Temperament is a part of your personality that is stable and unchanging. It relies on patterns or behavior that transcend such significant factors as culture, gender, and education. It’s comforting to know that we can depend on our temperaments patterns and those of our friends and colleagues. We don’t have to reinvent our personality. It’s simply a part of us.
However, this constancy doesn’t mean that we should allow ourselves – or our view of others – to be controlled by what we know about temperament.
Some people who learn about temperament use this knowledge to label everyone they meet. Rather than get to know someone by listening to their words, developing a relationship, or enjoying their company, they slot people into neat little boxes. With the person properly labeled, they feel there is no need to understand that person more deeply. These individuals use their knowledge of temperament to manipulate others or to get what they want form a colleague, spouse, or friend.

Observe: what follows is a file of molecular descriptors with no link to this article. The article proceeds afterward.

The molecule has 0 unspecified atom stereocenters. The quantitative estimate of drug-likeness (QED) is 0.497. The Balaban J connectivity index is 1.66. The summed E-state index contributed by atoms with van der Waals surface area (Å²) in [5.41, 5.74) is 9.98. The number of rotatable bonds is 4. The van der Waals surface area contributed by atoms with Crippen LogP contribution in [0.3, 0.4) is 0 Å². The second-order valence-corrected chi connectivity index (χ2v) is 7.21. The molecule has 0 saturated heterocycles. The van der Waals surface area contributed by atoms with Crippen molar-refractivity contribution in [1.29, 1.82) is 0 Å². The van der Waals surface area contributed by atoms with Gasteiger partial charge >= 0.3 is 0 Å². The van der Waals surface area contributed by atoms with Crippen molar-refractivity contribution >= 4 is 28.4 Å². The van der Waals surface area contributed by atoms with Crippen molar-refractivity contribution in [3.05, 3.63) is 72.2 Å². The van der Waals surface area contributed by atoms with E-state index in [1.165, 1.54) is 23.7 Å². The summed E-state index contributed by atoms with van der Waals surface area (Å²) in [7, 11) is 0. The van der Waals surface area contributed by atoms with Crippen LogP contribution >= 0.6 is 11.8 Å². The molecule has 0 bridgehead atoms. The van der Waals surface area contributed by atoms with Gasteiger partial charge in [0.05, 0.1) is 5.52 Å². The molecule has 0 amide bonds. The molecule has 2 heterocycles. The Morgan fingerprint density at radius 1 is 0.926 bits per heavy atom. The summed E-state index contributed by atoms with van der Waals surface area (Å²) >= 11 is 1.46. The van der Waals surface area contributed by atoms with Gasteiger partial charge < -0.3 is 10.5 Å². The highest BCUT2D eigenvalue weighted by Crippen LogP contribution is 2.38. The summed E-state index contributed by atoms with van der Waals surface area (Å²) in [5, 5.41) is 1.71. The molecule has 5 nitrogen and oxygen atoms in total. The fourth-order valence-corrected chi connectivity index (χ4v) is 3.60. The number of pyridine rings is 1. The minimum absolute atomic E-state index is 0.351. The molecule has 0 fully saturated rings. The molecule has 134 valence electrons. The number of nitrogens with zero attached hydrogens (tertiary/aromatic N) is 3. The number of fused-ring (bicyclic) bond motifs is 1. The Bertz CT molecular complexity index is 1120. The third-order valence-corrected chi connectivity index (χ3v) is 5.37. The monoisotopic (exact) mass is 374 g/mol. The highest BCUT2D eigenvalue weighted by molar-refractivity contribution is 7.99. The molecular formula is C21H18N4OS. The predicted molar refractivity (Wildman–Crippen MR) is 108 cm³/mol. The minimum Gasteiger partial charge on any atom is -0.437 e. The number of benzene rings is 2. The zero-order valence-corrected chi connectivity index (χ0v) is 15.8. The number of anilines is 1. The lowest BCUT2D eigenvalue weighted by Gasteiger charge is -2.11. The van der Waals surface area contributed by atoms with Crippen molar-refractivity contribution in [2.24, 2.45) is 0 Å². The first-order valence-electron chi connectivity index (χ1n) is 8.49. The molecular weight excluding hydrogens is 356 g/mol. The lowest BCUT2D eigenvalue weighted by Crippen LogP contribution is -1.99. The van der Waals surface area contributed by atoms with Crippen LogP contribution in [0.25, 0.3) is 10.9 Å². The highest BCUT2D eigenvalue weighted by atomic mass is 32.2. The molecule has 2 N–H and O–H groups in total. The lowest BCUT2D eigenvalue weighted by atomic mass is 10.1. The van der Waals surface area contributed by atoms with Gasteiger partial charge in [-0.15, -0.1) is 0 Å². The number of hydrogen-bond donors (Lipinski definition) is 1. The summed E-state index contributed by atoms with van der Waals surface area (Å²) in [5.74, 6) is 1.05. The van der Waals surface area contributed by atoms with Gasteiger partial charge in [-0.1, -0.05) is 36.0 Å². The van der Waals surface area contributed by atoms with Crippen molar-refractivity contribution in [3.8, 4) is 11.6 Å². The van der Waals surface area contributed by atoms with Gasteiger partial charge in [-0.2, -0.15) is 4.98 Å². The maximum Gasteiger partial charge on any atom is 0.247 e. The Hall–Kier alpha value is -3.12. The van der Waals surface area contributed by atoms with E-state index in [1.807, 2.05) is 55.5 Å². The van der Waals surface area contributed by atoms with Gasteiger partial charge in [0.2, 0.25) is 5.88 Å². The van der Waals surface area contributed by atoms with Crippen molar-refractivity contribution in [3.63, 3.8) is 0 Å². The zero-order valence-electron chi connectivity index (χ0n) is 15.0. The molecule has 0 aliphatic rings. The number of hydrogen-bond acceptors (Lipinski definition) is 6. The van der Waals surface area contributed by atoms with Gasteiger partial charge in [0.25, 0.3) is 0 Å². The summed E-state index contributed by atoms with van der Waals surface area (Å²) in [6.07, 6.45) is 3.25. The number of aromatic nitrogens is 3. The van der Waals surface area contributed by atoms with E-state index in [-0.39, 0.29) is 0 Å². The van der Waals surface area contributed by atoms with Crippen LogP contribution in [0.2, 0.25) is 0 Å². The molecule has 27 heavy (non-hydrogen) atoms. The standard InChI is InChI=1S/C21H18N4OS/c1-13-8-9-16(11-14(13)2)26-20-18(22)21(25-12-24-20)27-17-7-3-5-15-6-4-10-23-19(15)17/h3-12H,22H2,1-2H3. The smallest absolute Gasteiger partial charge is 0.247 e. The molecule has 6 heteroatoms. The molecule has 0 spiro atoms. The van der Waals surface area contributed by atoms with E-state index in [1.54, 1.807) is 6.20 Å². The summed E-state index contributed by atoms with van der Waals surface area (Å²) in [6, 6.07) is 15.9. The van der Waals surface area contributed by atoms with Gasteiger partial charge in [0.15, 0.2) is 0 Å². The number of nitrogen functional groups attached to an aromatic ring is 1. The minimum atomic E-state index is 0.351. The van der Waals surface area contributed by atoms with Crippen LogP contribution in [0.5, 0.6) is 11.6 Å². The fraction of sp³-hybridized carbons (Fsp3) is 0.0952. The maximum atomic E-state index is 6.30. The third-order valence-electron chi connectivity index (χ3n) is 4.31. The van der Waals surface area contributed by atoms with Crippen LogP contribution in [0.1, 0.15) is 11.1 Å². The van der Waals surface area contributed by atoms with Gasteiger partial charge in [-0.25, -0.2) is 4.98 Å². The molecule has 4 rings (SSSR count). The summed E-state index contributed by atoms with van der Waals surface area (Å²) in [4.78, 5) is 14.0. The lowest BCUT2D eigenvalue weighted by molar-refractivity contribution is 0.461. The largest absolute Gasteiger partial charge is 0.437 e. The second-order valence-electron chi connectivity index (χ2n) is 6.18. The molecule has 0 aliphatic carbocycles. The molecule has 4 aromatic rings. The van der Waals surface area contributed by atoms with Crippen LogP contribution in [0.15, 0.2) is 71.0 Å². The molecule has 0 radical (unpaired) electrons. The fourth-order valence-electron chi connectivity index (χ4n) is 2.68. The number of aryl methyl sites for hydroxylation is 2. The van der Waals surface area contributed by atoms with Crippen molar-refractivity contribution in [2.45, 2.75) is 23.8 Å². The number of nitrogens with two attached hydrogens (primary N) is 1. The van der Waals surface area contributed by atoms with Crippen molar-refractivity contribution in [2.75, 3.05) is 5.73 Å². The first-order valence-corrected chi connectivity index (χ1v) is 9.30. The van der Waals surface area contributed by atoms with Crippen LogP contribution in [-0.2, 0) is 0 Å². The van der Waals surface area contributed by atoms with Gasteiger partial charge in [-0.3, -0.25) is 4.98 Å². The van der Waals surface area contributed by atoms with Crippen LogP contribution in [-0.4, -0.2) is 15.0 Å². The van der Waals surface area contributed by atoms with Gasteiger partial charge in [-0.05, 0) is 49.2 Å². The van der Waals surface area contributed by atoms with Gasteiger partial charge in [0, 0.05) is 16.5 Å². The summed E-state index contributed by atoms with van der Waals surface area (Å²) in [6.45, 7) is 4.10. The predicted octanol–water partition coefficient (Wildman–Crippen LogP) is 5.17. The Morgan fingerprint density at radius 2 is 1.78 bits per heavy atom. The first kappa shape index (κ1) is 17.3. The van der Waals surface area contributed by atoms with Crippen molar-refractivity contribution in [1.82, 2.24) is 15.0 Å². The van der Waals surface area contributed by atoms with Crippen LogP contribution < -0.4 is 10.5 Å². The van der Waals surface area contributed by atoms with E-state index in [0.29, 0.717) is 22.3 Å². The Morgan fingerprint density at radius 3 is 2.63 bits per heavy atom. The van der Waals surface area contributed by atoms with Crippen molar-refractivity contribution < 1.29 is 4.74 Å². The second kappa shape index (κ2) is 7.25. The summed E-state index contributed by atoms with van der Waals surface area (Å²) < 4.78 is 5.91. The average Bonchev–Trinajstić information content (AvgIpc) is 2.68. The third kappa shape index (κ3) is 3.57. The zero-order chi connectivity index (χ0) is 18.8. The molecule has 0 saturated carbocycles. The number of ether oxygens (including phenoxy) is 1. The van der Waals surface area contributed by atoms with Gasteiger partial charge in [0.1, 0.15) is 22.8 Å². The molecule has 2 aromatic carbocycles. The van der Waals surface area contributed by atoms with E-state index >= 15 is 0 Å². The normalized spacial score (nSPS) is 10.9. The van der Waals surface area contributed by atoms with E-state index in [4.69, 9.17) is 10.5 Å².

Similarly, when some people learn about their own temperament, they apply labels to themselves, thereby limiting their own promise and potential. For example, a relater may choose not to try to become more proactive or assertive, knowing that isn’t his temperament. I remember one workshop participant saying, “Well, you see what you get with me. That’s just the way I am.” Her words seemed to be suggesting that she had no power to take responsibility for her decisions and actions.
But temperament is not destiny. We are much more than our temperament. Temperament is a great beginning, but it’s not the be-all and end-all to understanding ourselves and others.